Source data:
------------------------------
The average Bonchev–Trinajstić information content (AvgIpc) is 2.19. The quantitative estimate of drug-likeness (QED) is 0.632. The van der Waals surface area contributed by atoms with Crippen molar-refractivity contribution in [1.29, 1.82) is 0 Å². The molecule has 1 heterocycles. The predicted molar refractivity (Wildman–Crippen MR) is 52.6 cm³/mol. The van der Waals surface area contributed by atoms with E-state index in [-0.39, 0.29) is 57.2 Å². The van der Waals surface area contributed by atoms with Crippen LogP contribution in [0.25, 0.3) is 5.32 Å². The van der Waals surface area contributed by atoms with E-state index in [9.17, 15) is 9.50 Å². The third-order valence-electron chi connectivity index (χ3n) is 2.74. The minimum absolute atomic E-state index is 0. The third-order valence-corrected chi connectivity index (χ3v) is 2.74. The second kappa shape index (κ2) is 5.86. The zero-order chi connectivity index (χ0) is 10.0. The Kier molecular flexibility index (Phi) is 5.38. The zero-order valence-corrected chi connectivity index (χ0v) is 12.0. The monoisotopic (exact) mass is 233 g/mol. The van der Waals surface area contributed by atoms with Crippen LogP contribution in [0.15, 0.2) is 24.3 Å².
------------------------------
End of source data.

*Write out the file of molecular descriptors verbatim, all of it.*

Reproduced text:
The average Bonchev–Trinajstić information content (AvgIpc) is 2.19. The quantitative estimate of drug-likeness (QED) is 0.632. The van der Waals surface area contributed by atoms with Crippen molar-refractivity contribution in [1.29, 1.82) is 0 Å². The molecule has 1 heterocycles. The predicted molar refractivity (Wildman–Crippen MR) is 52.6 cm³/mol. The van der Waals surface area contributed by atoms with E-state index in [-0.39, 0.29) is 57.2 Å². The van der Waals surface area contributed by atoms with Crippen LogP contribution in [0.25, 0.3) is 5.32 Å². The van der Waals surface area contributed by atoms with E-state index in [9.17, 15) is 9.50 Å². The third-order valence-electron chi connectivity index (χ3n) is 2.74. The minimum absolute atomic E-state index is 0. The third-order valence-corrected chi connectivity index (χ3v) is 2.74. The second kappa shape index (κ2) is 5.86. The zero-order chi connectivity index (χ0) is 10.0. The Kier molecular flexibility index (Phi) is 5.38. The zero-order valence-corrected chi connectivity index (χ0v) is 12.0. The monoisotopic (exact) mass is 233 g/mol. The van der Waals surface area contributed by atoms with Crippen LogP contribution in [0.15, 0.2) is 24.3 Å².